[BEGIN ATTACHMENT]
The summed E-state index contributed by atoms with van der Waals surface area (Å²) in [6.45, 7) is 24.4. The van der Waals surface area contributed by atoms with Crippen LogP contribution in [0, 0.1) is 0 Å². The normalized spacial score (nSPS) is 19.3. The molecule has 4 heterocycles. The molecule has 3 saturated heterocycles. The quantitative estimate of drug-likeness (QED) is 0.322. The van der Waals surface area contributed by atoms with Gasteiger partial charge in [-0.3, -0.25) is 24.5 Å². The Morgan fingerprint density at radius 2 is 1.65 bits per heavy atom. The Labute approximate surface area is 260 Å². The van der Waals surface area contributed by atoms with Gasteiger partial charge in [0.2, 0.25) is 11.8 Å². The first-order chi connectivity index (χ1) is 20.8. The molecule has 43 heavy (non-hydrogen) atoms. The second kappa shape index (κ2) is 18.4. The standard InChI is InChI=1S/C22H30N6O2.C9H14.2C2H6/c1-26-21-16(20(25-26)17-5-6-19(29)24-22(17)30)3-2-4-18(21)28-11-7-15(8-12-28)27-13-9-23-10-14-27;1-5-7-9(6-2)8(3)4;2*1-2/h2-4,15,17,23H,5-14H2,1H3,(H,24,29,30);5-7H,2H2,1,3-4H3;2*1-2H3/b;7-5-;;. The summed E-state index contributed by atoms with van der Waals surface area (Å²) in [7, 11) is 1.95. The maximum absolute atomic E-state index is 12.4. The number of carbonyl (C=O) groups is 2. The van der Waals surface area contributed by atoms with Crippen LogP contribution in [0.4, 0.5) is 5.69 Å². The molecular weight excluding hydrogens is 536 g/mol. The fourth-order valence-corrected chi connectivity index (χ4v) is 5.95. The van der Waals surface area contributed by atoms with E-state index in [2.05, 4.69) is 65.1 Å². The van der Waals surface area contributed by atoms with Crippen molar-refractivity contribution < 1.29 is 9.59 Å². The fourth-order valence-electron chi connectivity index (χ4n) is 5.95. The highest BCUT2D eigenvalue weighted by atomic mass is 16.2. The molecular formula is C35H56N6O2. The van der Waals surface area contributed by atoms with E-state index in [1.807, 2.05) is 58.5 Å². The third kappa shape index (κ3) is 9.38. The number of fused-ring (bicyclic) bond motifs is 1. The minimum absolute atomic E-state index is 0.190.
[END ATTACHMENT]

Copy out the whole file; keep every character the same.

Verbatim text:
The summed E-state index contributed by atoms with van der Waals surface area (Å²) in [6.45, 7) is 24.4. The van der Waals surface area contributed by atoms with Crippen LogP contribution in [0, 0.1) is 0 Å². The normalized spacial score (nSPS) is 19.3. The molecule has 4 heterocycles. The molecule has 3 saturated heterocycles. The quantitative estimate of drug-likeness (QED) is 0.322. The van der Waals surface area contributed by atoms with Gasteiger partial charge in [-0.3, -0.25) is 24.5 Å². The Morgan fingerprint density at radius 2 is 1.65 bits per heavy atom. The Labute approximate surface area is 260 Å². The van der Waals surface area contributed by atoms with Gasteiger partial charge in [0.2, 0.25) is 11.8 Å². The first-order chi connectivity index (χ1) is 20.8. The molecule has 43 heavy (non-hydrogen) atoms. The second kappa shape index (κ2) is 18.4. The standard InChI is InChI=1S/C22H30N6O2.C9H14.2C2H6/c1-26-21-16(20(25-26)17-5-6-19(29)24-22(17)30)3-2-4-18(21)28-11-7-15(8-12-28)27-13-9-23-10-14-27;1-5-7-9(6-2)8(3)4;2*1-2/h2-4,15,17,23H,5-14H2,1H3,(H,24,29,30);5-7H,2H2,1,3-4H3;2*1-2H3/b;7-5-;;. The summed E-state index contributed by atoms with van der Waals surface area (Å²) in [7, 11) is 1.95. The maximum absolute atomic E-state index is 12.4. The number of carbonyl (C=O) groups is 2. The van der Waals surface area contributed by atoms with Crippen LogP contribution in [0.4, 0.5) is 5.69 Å². The molecular weight excluding hydrogens is 536 g/mol. The fourth-order valence-corrected chi connectivity index (χ4v) is 5.95. The van der Waals surface area contributed by atoms with E-state index in [2.05, 4.69) is 65.1 Å². The van der Waals surface area contributed by atoms with Crippen molar-refractivity contribution < 1.29 is 9.59 Å². The fourth-order valence-electron chi connectivity index (χ4n) is 5.95. The highest BCUT2D eigenvalue weighted by atomic mass is 16.2. The molecular formula is C35H56N6O2. The van der Waals surface area contributed by atoms with E-state index in [1.807, 2.05) is 58.5 Å². The third kappa shape index (κ3) is 9.38. The number of fused-ring (bicyclic) bond motifs is 1. The minimum absolute atomic E-state index is 0.190.